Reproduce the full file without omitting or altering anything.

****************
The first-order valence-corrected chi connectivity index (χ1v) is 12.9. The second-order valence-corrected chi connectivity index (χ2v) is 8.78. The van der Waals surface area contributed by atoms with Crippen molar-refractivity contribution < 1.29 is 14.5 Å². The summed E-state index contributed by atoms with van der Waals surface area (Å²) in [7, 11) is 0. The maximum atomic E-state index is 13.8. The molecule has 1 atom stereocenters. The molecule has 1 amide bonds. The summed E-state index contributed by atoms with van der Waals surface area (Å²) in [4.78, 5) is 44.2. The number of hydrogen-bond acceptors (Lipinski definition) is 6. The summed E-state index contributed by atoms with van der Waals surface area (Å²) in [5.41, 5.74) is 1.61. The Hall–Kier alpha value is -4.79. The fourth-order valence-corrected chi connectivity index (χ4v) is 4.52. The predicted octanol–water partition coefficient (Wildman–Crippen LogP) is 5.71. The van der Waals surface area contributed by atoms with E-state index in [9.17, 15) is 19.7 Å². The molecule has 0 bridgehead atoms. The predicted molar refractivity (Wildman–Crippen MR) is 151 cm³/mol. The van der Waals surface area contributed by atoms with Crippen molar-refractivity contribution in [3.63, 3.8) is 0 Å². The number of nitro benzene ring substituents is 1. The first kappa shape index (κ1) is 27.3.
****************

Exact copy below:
The first-order valence-corrected chi connectivity index (χ1v) is 12.9. The second-order valence-corrected chi connectivity index (χ2v) is 8.78. The van der Waals surface area contributed by atoms with Crippen molar-refractivity contribution < 1.29 is 14.5 Å². The summed E-state index contributed by atoms with van der Waals surface area (Å²) in [7, 11) is 0. The maximum atomic E-state index is 13.8. The molecule has 1 atom stereocenters. The molecule has 1 amide bonds. The summed E-state index contributed by atoms with van der Waals surface area (Å²) in [4.78, 5) is 44.2. The number of hydrogen-bond acceptors (Lipinski definition) is 6. The summed E-state index contributed by atoms with van der Waals surface area (Å²) in [5.41, 5.74) is 1.61. The Hall–Kier alpha value is -4.79. The fourth-order valence-corrected chi connectivity index (χ4v) is 4.52. The predicted octanol–water partition coefficient (Wildman–Crippen LogP) is 5.71. The van der Waals surface area contributed by atoms with E-state index in [9.17, 15) is 19.7 Å². The molecule has 0 bridgehead atoms. The predicted molar refractivity (Wildman–Crippen MR) is 151 cm³/mol. The van der Waals surface area contributed by atoms with Crippen molar-refractivity contribution in [3.63, 3.8) is 0 Å². The number of nitro benzene ring substituents is 1. The first kappa shape index (κ1) is 27.3.